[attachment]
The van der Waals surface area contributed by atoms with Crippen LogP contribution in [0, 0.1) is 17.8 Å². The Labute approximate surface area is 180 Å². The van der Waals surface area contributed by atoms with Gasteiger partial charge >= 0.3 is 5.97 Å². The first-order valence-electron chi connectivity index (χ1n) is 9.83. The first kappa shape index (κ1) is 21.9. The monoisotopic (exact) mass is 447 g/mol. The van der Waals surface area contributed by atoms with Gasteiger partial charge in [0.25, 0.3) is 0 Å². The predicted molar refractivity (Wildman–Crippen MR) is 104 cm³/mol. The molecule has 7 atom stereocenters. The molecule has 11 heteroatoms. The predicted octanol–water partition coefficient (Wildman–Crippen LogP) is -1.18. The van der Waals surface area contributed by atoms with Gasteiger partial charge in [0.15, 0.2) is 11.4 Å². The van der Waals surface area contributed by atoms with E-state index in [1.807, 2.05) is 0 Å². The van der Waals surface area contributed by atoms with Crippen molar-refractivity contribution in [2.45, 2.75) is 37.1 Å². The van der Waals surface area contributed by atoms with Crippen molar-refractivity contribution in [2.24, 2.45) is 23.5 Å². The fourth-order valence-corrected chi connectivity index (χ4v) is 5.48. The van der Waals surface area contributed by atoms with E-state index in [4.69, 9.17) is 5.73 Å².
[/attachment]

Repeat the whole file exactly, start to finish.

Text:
The van der Waals surface area contributed by atoms with Crippen LogP contribution in [0, 0.1) is 17.8 Å². The Labute approximate surface area is 180 Å². The van der Waals surface area contributed by atoms with Gasteiger partial charge >= 0.3 is 5.97 Å². The first-order valence-electron chi connectivity index (χ1n) is 9.83. The first kappa shape index (κ1) is 21.9. The monoisotopic (exact) mass is 447 g/mol. The van der Waals surface area contributed by atoms with Gasteiger partial charge in [0.25, 0.3) is 0 Å². The predicted molar refractivity (Wildman–Crippen MR) is 104 cm³/mol. The molecule has 7 atom stereocenters. The molecule has 11 heteroatoms. The predicted octanol–water partition coefficient (Wildman–Crippen LogP) is -1.18. The van der Waals surface area contributed by atoms with Gasteiger partial charge in [0.15, 0.2) is 11.4 Å². The van der Waals surface area contributed by atoms with E-state index in [1.807, 2.05) is 0 Å². The van der Waals surface area contributed by atoms with Crippen molar-refractivity contribution in [2.45, 2.75) is 37.1 Å². The van der Waals surface area contributed by atoms with Crippen molar-refractivity contribution in [2.24, 2.45) is 23.5 Å². The fourth-order valence-corrected chi connectivity index (χ4v) is 5.48. The van der Waals surface area contributed by atoms with E-state index in [4.69, 9.17) is 5.73 Å².